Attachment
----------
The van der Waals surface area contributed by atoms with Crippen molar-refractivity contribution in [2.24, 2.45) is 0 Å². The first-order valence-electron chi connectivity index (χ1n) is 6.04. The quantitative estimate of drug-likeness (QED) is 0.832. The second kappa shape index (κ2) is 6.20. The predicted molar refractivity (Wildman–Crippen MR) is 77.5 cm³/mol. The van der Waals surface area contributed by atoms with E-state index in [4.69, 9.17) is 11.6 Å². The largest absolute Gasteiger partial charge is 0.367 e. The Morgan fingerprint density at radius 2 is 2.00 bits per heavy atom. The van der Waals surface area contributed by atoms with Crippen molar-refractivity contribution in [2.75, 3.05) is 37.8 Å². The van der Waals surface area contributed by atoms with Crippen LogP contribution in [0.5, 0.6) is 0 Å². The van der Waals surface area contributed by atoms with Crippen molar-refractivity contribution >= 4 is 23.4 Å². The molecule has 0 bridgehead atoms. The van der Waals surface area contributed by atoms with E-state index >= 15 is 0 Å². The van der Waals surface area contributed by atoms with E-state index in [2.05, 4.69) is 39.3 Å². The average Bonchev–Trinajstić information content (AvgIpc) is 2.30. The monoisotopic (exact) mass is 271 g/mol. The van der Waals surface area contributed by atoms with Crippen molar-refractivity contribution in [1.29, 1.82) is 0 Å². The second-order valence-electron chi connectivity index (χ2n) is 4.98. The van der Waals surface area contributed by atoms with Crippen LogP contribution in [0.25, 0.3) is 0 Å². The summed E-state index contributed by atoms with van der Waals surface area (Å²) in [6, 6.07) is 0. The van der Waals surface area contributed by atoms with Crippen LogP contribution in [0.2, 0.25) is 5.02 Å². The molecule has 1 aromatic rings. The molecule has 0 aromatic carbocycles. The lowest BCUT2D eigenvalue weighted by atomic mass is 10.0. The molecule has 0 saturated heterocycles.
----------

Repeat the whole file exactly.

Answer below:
The van der Waals surface area contributed by atoms with Crippen molar-refractivity contribution in [2.24, 2.45) is 0 Å². The first-order valence-electron chi connectivity index (χ1n) is 6.04. The quantitative estimate of drug-likeness (QED) is 0.832. The second kappa shape index (κ2) is 6.20. The predicted molar refractivity (Wildman–Crippen MR) is 77.5 cm³/mol. The van der Waals surface area contributed by atoms with E-state index in [4.69, 9.17) is 11.6 Å². The largest absolute Gasteiger partial charge is 0.367 e. The Morgan fingerprint density at radius 2 is 2.00 bits per heavy atom. The van der Waals surface area contributed by atoms with Crippen molar-refractivity contribution in [2.75, 3.05) is 37.8 Å². The van der Waals surface area contributed by atoms with Crippen LogP contribution in [0.5, 0.6) is 0 Å². The van der Waals surface area contributed by atoms with Crippen molar-refractivity contribution >= 4 is 23.4 Å². The molecule has 0 bridgehead atoms. The van der Waals surface area contributed by atoms with E-state index >= 15 is 0 Å². The van der Waals surface area contributed by atoms with E-state index in [2.05, 4.69) is 39.3 Å². The average Bonchev–Trinajstić information content (AvgIpc) is 2.30. The monoisotopic (exact) mass is 271 g/mol. The van der Waals surface area contributed by atoms with Crippen molar-refractivity contribution in [1.29, 1.82) is 0 Å². The second-order valence-electron chi connectivity index (χ2n) is 4.98. The van der Waals surface area contributed by atoms with Crippen LogP contribution in [0.25, 0.3) is 0 Å². The summed E-state index contributed by atoms with van der Waals surface area (Å²) in [6, 6.07) is 0. The van der Waals surface area contributed by atoms with Crippen LogP contribution in [0.2, 0.25) is 5.02 Å². The molecule has 1 aromatic rings. The molecule has 0 aromatic carbocycles. The lowest BCUT2D eigenvalue weighted by atomic mass is 10.0. The molecule has 0 saturated heterocycles.